Ms. Khan was born in London to Pakistani parents who emigrated to the United States when she was 11. She is now 29, an Amazon critic whose Amazon account is largely inactive, newly married to a Texas doctor who uses his Amazon Prime account all the time. Ms. Khan was supposed to move this summer to Los Angeles, where she had a clerkship with Stephen Reinhardt, the Ninth Circuit Court of Appeals judge and liberal icon, but he suddenly died in March. Instead, Ms. Khan is set to start a fellowship at Columbia this fall, and is considering other projects as well. There is no shortage of parties that want her advice on how to reckon with Big Tech.
“As consumers, as users, we love these tech companies,” she said. “But as citizens, as workers, and as entrepreneurs, we recognize that their power is troubling. We need a new framework, a new vocabulary for how to assess and address their dominance.”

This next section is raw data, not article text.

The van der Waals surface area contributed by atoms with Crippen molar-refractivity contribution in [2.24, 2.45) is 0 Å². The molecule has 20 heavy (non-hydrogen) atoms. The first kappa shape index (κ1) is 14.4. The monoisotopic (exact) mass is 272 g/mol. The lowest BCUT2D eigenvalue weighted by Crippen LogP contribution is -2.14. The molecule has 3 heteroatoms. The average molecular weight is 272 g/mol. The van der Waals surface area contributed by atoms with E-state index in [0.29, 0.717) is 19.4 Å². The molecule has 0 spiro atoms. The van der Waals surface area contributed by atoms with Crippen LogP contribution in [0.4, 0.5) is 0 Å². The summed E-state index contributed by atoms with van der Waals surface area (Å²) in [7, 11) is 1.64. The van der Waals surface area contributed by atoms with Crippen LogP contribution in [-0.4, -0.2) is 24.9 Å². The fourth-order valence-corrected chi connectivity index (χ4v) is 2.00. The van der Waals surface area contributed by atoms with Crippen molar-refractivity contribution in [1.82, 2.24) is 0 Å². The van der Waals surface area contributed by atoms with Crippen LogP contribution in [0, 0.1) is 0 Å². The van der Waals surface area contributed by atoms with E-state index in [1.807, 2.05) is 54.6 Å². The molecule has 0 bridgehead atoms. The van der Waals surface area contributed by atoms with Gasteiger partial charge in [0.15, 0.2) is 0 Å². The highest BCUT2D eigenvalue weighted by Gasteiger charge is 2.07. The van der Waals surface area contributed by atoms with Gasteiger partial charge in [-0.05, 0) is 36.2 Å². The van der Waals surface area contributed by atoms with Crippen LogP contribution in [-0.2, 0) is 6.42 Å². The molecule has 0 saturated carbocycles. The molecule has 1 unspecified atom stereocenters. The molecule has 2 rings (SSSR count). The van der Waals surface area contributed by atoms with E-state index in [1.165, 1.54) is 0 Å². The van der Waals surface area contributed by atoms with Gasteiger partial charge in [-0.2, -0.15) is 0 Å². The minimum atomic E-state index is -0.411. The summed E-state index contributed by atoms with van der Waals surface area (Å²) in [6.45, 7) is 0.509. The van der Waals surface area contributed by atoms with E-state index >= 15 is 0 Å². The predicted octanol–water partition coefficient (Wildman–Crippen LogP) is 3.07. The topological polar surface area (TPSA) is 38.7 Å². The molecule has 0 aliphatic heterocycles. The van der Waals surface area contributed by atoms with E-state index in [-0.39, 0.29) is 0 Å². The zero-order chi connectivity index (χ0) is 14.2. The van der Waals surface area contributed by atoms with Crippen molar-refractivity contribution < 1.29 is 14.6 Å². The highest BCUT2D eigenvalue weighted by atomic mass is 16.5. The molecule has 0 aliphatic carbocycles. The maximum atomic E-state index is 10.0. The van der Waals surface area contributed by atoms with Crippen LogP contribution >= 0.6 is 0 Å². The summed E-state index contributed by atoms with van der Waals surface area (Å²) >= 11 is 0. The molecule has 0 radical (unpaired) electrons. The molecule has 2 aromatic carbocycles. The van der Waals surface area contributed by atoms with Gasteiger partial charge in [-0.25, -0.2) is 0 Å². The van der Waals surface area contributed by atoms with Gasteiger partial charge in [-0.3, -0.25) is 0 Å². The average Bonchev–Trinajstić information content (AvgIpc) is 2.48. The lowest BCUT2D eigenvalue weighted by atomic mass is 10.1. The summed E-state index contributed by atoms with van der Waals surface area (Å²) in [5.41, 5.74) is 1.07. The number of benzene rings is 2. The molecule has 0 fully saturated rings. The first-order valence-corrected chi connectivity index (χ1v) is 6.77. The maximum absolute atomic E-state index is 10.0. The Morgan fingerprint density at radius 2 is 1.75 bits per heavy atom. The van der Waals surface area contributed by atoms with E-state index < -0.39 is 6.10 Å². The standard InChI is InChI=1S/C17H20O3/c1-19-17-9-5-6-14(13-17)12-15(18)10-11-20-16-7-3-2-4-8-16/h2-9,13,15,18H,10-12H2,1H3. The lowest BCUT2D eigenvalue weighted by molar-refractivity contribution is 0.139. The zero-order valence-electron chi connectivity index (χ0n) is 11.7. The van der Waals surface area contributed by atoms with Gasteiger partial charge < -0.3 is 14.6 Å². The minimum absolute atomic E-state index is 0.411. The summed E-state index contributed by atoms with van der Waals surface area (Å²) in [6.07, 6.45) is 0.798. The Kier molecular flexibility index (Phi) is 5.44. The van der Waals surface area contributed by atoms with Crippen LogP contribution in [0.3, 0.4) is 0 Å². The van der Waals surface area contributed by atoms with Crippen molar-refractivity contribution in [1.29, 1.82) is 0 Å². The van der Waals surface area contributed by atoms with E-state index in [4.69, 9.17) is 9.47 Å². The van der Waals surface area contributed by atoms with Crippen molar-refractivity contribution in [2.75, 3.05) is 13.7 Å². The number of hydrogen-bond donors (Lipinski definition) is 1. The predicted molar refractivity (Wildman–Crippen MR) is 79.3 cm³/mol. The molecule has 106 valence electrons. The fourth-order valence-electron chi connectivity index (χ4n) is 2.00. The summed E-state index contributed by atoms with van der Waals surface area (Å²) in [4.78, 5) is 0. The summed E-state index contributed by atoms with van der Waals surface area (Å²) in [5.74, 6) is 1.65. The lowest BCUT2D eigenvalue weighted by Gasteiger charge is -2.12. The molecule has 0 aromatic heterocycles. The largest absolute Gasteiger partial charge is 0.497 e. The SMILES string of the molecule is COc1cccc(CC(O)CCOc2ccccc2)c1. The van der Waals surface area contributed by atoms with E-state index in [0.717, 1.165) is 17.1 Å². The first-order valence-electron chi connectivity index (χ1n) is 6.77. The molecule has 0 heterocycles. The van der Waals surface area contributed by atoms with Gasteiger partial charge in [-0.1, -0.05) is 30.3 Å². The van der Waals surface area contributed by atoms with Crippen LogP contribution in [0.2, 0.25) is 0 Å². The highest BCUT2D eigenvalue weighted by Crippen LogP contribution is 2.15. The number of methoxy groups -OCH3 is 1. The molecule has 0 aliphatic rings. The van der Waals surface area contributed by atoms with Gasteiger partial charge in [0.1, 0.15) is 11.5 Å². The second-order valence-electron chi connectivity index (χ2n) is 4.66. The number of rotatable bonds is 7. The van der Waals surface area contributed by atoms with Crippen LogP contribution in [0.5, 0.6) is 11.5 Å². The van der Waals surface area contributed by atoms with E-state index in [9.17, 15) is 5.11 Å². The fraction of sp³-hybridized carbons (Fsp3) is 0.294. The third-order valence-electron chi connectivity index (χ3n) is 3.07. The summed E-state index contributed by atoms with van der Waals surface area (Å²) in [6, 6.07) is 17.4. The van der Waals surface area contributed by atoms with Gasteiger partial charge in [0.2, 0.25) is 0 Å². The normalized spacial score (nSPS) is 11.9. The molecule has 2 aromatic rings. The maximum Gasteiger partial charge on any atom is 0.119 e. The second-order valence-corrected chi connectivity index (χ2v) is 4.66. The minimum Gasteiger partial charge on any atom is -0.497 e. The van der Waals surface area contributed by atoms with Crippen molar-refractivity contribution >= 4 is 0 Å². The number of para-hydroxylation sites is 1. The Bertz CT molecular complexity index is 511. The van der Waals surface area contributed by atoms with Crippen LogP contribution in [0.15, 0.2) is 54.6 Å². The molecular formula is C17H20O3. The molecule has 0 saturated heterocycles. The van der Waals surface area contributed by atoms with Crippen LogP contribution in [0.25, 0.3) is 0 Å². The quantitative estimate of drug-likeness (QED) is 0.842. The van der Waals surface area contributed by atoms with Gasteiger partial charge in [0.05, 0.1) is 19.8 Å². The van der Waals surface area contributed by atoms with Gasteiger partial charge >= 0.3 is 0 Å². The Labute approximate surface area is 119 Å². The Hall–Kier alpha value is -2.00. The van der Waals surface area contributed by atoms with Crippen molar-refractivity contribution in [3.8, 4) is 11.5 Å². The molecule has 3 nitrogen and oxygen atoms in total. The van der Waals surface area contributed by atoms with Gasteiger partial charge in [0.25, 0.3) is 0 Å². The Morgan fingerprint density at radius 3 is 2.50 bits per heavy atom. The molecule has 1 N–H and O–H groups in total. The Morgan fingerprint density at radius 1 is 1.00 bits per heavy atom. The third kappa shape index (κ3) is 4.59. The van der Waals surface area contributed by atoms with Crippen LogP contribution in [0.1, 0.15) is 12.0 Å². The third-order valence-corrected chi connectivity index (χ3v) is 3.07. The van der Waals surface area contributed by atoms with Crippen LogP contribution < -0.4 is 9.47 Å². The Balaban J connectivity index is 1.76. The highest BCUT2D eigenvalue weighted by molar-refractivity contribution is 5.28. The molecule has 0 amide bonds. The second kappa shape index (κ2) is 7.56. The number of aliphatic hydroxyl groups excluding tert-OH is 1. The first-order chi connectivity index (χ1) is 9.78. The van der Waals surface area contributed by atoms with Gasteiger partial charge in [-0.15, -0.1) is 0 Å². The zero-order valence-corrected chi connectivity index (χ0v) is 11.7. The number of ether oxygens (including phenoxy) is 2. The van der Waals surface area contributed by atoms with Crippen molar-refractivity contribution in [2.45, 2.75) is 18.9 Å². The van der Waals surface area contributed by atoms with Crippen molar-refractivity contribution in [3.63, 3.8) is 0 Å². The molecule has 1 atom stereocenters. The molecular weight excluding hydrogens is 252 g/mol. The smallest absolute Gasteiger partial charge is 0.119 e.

At the S.M.U. library in Dallas, Ms. Khan was finding that vocabulary. These dead books, many from an era that predated the price-based era of monopoly law, were an influence and an inspiration. She was planning to expand her essay into a book, she said in an interview here in June.
Then her life shifted, and she abruptly went from an outsider proposing reform to an insider formulating policy. Rohit Chopra, a new Democratic commissioner at the Federal Trade Commission, pulled her in as a temporary adviser in July, at a time when urgent questions about privacy, data, competition and antitrust were suddenly in the air. The F.T.C. is holding a series of hearings this fall, the first of their type since 1995, on whether a changing economy requires changing enforcement attitudes.
The hearings will begin on Sept. 13 at Georgetown University Law Center. Two panels will debate whether antitrust should keep its narrow focus or, as Ms. Khan urges, expand its range.